Oil Markets

Oil prices were back peddling out of the gates this morning ahead of today’s contract expirations in September Brent, after reports from Interfax pointed to increased supply, specifically from Russia, whose oil production was up to 11.22mm bpd this month. However, both Brent and WTI have reversed tack and are moving higher on the positive US-China trade headlines which are easing global growth concerns.

Gold Markets

Gold prices bounced off session lows with the Yuan rallying. However, with the Fed expected to stay the course with two interest rates rises in 2018 which should underpin near-term USD sentiment, speculators will continue to fade upticks in the absence of haven and sluggish physical demand.

GBP/USD – Pares gains ahead of BoE

The sell-off in GBPUSD (cable) has been losing momentum for a couple of months now, with the pair having stalled around 1.30 despite one attempt to break below a couple of weeks ago, something that now looks like a false breakout.

The move has coincided with a general improvement in sentiment towards the greenback, with the already hot US economy getting an additional fiscal boost from tax reforms, leading to an increase in expectations for rate hikes in the near to medium term.

GBPUSD Weekly Chart

It has also coincided with a slowdown in other countries which has forced their respective central banks to take a more gradual approach to tightening plans, with the Bank of England being one of those to have adopted such an softening in stance.

The dollar has also benefited from its renewed safe haven appeal, with US Treasuries being favoured in trade-related risk averse environments thanks in part to the higher yield that is now on offer.

DAX trading sideways as eurozone inflation within expectations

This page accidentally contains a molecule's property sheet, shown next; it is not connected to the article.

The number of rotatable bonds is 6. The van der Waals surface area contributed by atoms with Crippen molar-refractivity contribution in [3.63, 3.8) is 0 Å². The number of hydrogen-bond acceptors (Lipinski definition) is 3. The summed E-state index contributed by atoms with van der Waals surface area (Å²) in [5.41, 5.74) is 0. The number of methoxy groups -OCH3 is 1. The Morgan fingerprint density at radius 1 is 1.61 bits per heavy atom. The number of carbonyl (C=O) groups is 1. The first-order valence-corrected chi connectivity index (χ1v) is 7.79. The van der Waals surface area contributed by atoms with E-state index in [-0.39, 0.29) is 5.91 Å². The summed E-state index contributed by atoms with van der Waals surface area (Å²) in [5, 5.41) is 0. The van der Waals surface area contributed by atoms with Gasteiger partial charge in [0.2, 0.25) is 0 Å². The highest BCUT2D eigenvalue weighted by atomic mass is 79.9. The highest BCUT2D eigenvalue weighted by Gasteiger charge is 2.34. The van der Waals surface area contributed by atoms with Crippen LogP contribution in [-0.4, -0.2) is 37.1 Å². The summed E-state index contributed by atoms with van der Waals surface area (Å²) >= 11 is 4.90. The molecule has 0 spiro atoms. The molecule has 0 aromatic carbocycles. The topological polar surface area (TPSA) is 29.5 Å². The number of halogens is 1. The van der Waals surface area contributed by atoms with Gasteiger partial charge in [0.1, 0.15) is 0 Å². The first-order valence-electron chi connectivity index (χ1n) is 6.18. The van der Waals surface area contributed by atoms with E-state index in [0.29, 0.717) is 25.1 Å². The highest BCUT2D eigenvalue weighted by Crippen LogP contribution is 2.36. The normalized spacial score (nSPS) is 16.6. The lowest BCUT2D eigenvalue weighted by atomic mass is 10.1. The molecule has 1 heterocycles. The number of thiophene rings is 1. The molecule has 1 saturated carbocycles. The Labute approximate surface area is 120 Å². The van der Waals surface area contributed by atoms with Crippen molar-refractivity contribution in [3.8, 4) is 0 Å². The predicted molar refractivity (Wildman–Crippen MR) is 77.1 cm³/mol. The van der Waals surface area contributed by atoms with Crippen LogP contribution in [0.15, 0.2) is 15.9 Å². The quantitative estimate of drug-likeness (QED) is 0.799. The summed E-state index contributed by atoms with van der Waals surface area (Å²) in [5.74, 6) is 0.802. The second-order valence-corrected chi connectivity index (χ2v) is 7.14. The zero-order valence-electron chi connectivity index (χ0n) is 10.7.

This pair is not short of potential catalysts this week, with the BoE meeting on Thursday – or Super Thursday as it has now become known – being at the very top of these (Fed rate decision Wednesday and US jobs report on Friday also clearly stand out).

The UK central bank is widely expected to raise interest rates by 25 basis points at the meeting – 87% priced in – the second post-financial crisis rate hike but the first time rates will be above 0.5% which for some time was seen as the lowest they could reasonably go.

BoE Interest Rate Probability

Source – Thomson Reuters Eikon

While the decision to raise interest rates has been met with confusion and even criticism, due to the economy very much not firing on all cylinders and Brexit talks now at a crunch point and likely to be much clearer in only a few months, policy makers have done nothing to correct markets interpretation of events which if anything makes investors even more confident that it will happen.

This comes after policy makers backtracked on a rate hike in May due to the first quarter slow down, despite being confident at the time that it was largely weather related, something recent data has gone some way to confirming.

BoJ new script supports the carry-trade

This determination to raise rates may be one of the things supporting the pound recently but if a hike is so priced in, has sterling peaked? I’m not sure. For one, any progress in Brexit negotiations should be good for the pound. The same applies to the economy, with both providing comfort to the central bank. Something it can’t have much of right now given the sheer amount of uncertainty.

GBPUSD Daily

From a purely technical perspective, the sell-off appears to have potentially run its course. The pair has found support around a notable technical support level – 50 fib from lows to highs, previous support and resistance and a big round number just to complete the hatrick.

What’s more, upon reaching here, momentum had already started to decline and has continued to do so, with the MACD and stochastic making higher lows even as price made lower ones. This divergence, while not being a buy signal, is a sign that all may not be as bearish as it was and that there may be some profit taking or even buying creaping back in (remember, if this is a corrective move, then the recent weakness should prove only temporary and bulls become increasingly interested once again).

The pair may be flat on the day after US inflation, income and spending figures brought some life back to the dollar, but should it find some upward momentum again and break back above 1.32 – and the falling channel – it could be a bullish signal in the near-term.